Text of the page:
Tuesday, April 25, 2006
Blogoholism. Sarah Hepola's confessional piece on her recent decision to shut down a long-running blog prompted fraysters to share their own struggles of addiction. synesthesia offers words of solidarity in admitting it happened to me, too. 4cabbage describes the same painful withdrawal symptoms as being like "quitting smoking or drinking."
TheNate discusses the successive stages of his own detox:
My nine months as a blogaholic ended in August. It was a gradual withdrawal that began with accepting a higher media than myself and ended with me carrying the message to others. I went from constantly rereading my own entries and checking a dozen other blogs daily to never visiting mine and only occasionally visiting a few big-name sites. These days I can occasionally check blogs socially without fear of getting addicted again.
But blogging got me in the habit of writing despite all the associated BS. Free from worrying about regular updates, networking through links, flame wars, coming up with snarky commentary, compulsively checking Technorati and my site meter, I had nothing to worry about but my craft. The pressure to produce was gone; only the energy remained.
Writing became fun again. I began to think creatively again, considering ideas outside the confines of blog entries. After spending a few weeks on a literary binge (or "book bender" - when you do nothing but read and read until you forget what day it is) I charted out a new project.
I went back to spending my free time hunched over a laptop, typing away furiously even though it wasn't even connected to the Internet. I continued to research new ideas just as I did while a blogger, except this time I had all the time I wanted to expand on them without "post or you're toast" being my mantra. Before long I had a new project charted out and exchanged the idea of being a blogger for the dream of being an author.
Last night I typed the last word to the first draft of my novel. I couldn't have written it while I blogged, but I wouldn't have written it if I hadn't blogged at all. Maybe someday I'll go back to blogging, but as far as I'm concerned my old blog is a finished work.
Jeff-MC chimes in with this advice: "The worst thing a writer can do is find ways to be a writer. Every ounce of energy you put into becoming a writer, is an ounce you're not using to write."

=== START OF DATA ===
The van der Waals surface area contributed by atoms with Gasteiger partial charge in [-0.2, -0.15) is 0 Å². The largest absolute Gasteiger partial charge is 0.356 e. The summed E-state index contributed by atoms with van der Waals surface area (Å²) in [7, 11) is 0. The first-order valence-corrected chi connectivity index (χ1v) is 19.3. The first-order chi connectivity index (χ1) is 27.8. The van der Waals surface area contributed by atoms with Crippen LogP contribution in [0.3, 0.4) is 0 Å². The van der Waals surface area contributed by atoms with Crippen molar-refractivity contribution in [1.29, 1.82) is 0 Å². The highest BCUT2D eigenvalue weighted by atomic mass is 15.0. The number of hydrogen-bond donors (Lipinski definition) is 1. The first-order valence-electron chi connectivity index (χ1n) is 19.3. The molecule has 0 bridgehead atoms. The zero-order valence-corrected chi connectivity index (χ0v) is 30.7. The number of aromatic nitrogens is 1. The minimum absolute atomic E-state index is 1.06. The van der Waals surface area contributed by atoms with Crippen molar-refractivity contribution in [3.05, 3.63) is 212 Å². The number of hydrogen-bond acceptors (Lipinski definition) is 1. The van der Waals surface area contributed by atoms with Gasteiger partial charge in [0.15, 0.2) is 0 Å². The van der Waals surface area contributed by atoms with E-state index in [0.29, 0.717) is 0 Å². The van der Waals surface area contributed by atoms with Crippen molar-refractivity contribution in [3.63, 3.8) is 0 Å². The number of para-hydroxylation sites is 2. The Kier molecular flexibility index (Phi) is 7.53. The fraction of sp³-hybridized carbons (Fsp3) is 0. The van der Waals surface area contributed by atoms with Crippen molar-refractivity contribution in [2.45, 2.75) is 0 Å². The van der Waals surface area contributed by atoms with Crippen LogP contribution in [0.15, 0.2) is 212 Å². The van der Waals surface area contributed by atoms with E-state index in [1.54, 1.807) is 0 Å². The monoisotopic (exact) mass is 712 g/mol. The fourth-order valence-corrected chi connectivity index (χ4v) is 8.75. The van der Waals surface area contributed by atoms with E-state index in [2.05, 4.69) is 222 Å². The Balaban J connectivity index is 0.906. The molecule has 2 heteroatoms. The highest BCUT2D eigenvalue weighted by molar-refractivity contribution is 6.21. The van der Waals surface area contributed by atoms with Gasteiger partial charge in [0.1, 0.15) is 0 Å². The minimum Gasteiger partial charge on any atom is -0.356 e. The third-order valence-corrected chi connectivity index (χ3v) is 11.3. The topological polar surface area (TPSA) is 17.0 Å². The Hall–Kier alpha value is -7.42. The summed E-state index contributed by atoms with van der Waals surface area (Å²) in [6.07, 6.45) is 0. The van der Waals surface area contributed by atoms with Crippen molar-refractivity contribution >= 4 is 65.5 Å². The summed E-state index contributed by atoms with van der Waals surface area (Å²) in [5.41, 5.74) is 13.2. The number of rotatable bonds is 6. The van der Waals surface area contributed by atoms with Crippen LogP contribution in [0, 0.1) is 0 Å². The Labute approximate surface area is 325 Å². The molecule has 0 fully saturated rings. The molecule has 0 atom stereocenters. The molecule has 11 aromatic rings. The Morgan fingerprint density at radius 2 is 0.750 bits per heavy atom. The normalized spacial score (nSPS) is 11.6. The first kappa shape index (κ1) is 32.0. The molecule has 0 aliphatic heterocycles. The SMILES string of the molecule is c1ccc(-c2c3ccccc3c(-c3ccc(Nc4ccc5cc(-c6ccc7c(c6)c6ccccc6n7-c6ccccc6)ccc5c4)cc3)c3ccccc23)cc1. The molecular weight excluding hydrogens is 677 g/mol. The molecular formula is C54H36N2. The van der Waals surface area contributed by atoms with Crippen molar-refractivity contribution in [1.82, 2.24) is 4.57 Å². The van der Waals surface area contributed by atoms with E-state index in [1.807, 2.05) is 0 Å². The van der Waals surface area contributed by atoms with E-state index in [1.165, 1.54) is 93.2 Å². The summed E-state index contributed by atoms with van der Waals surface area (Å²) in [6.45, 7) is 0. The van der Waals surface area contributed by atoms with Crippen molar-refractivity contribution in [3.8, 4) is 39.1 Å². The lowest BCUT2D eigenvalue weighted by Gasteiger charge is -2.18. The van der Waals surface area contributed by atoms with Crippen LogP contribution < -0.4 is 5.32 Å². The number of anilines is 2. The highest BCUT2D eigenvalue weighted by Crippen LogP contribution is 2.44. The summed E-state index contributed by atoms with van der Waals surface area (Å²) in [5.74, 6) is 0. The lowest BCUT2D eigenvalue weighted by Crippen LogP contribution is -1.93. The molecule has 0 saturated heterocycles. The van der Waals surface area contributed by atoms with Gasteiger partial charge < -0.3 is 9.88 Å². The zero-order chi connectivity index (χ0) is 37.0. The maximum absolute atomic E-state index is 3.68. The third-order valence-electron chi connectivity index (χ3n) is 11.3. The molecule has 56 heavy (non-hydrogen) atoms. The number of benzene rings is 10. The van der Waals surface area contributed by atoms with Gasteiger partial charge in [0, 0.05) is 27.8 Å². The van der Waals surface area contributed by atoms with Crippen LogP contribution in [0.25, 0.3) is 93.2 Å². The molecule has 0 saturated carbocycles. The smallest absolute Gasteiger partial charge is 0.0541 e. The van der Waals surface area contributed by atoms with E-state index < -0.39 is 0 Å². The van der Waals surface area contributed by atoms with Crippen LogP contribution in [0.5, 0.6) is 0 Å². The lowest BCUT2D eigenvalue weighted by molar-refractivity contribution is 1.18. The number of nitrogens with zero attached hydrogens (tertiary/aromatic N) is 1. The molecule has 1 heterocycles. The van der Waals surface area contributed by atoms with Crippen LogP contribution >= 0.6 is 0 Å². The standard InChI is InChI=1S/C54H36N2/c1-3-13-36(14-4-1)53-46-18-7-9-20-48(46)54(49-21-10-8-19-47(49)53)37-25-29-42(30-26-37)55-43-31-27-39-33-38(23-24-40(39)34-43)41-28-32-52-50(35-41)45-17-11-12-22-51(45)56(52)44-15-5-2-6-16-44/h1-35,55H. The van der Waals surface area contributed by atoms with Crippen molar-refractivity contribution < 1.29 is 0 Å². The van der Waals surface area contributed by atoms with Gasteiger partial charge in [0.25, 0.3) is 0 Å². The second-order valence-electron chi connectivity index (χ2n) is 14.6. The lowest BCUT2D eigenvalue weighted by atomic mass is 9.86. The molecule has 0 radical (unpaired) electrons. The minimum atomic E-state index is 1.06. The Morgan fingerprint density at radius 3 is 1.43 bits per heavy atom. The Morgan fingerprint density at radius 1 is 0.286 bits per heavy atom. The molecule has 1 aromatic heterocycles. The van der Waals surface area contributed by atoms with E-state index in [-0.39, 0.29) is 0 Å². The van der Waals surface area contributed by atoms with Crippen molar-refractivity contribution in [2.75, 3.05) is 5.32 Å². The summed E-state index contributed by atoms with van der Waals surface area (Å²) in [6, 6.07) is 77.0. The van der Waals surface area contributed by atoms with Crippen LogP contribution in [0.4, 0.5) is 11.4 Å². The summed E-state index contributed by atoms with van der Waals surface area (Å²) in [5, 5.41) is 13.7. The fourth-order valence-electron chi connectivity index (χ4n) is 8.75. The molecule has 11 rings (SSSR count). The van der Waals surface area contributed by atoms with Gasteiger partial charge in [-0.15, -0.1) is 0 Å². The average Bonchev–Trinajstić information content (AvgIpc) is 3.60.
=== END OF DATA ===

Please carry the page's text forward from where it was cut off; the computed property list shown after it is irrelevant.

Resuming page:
According to rundeep, here's the real problem with blogging:
1) It causes the untalented to believe themselves writers with something of interest to say, and;
2) He who blogs is often not reading books, so as to develop the ability which might cure 1) above.
Poindexter unleashes a brutal critique on Hepola's auto-eulogy, calling it
emblematic of what is insufferable about so many blogs, even the sometimes insighful ones: Bloggers tend to spend way to much time focusing on themselves and on the act of blogging.
Whether it's Josh Marshall telling us about his nifty new layout that will be upcoming next month, Andrew Sullivan sharing photos of his adorable dogs, or the guy who does Kos letting us know that he will be doing a book signing in Grand Rapids this Saturday, bloggers, IMO, spend way too much time on self referential blather at the expense of substance. Obviously it is a blogger's prerogative to post whatever they fancy, but they do so at their own peril.
And if Hepola's navel gazing Slate obit (one more thing to write before hunkering down on the book, eh?) is any indication of her online edifice, I'm sure the culture will withstand this loss.
barbaricus, on the other hand, points to the value of blogs when you need deep background on a specific subject.
Far from stifling creative impulses, -badkitty- is grateful that this new media form has forced her to start writing again:
TODAY IN SLATE
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The Best Way to Organize Your Fridge
The GOP’s Focus on Fake Problems
Why candidates like Scott Walker are building campaigns on drug tests for the poor and voter ID laws.
Giving Up on Goodell
How the NFL lost the trust of its most loyal reporters.